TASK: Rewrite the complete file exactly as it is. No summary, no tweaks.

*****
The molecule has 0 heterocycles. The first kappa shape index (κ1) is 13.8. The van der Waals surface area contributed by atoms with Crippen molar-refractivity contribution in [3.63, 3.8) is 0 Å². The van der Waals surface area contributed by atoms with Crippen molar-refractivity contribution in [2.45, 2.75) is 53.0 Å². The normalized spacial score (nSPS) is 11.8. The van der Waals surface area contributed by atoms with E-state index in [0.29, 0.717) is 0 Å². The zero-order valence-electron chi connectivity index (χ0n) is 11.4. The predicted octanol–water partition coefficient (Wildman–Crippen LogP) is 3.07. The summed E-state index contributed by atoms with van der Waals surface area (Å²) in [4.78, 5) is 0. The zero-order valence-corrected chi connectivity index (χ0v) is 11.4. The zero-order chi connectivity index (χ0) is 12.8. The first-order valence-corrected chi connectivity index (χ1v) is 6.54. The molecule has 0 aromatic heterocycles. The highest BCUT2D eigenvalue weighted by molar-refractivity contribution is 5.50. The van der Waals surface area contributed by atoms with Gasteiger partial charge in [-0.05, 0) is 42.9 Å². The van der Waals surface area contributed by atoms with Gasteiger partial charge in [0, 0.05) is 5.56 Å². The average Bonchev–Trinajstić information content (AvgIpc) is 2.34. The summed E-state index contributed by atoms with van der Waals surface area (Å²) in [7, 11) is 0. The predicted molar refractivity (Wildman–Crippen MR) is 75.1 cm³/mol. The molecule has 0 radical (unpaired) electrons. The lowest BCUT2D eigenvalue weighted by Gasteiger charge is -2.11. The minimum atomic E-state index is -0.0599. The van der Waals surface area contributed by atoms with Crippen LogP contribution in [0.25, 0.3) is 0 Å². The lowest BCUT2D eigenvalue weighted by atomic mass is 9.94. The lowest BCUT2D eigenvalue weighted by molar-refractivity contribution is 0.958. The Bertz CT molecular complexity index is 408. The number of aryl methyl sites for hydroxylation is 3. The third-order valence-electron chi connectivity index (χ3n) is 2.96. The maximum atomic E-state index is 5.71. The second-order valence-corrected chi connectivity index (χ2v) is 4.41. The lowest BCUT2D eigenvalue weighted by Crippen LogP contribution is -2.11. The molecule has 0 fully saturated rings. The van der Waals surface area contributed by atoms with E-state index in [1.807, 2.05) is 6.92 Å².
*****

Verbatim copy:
The molecule has 0 heterocycles. The first kappa shape index (κ1) is 13.8. The van der Waals surface area contributed by atoms with Crippen molar-refractivity contribution in [3.63, 3.8) is 0 Å². The van der Waals surface area contributed by atoms with Crippen molar-refractivity contribution in [2.45, 2.75) is 53.0 Å². The normalized spacial score (nSPS) is 11.8. The van der Waals surface area contributed by atoms with E-state index in [0.29, 0.717) is 0 Å². The zero-order valence-electron chi connectivity index (χ0n) is 11.4. The predicted octanol–water partition coefficient (Wildman–Crippen LogP) is 3.07. The summed E-state index contributed by atoms with van der Waals surface area (Å²) in [4.78, 5) is 0. The zero-order valence-corrected chi connectivity index (χ0v) is 11.4. The zero-order chi connectivity index (χ0) is 12.8. The first-order valence-corrected chi connectivity index (χ1v) is 6.54. The molecule has 0 aromatic heterocycles. The highest BCUT2D eigenvalue weighted by molar-refractivity contribution is 5.50. The van der Waals surface area contributed by atoms with Gasteiger partial charge in [-0.05, 0) is 42.9 Å². The van der Waals surface area contributed by atoms with Gasteiger partial charge in [0, 0.05) is 5.56 Å². The average Bonchev–Trinajstić information content (AvgIpc) is 2.34. The summed E-state index contributed by atoms with van der Waals surface area (Å²) in [7, 11) is 0. The predicted molar refractivity (Wildman–Crippen MR) is 75.1 cm³/mol. The molecule has 0 radical (unpaired) electrons. The lowest BCUT2D eigenvalue weighted by Gasteiger charge is -2.11. The minimum atomic E-state index is -0.0599. The van der Waals surface area contributed by atoms with Crippen LogP contribution in [0.25, 0.3) is 0 Å². The lowest BCUT2D eigenvalue weighted by atomic mass is 9.94. The lowest BCUT2D eigenvalue weighted by molar-refractivity contribution is 0.958. The Bertz CT molecular complexity index is 408. The number of aryl methyl sites for hydroxylation is 3. The third-order valence-electron chi connectivity index (χ3n) is 2.96. The maximum atomic E-state index is 5.71. The second-order valence-corrected chi connectivity index (χ2v) is 4.41. The lowest BCUT2D eigenvalue weighted by Crippen LogP contribution is -2.11. The molecule has 0 fully saturated rings. The van der Waals surface area contributed by atoms with E-state index in [1.807, 2.05) is 6.92 Å².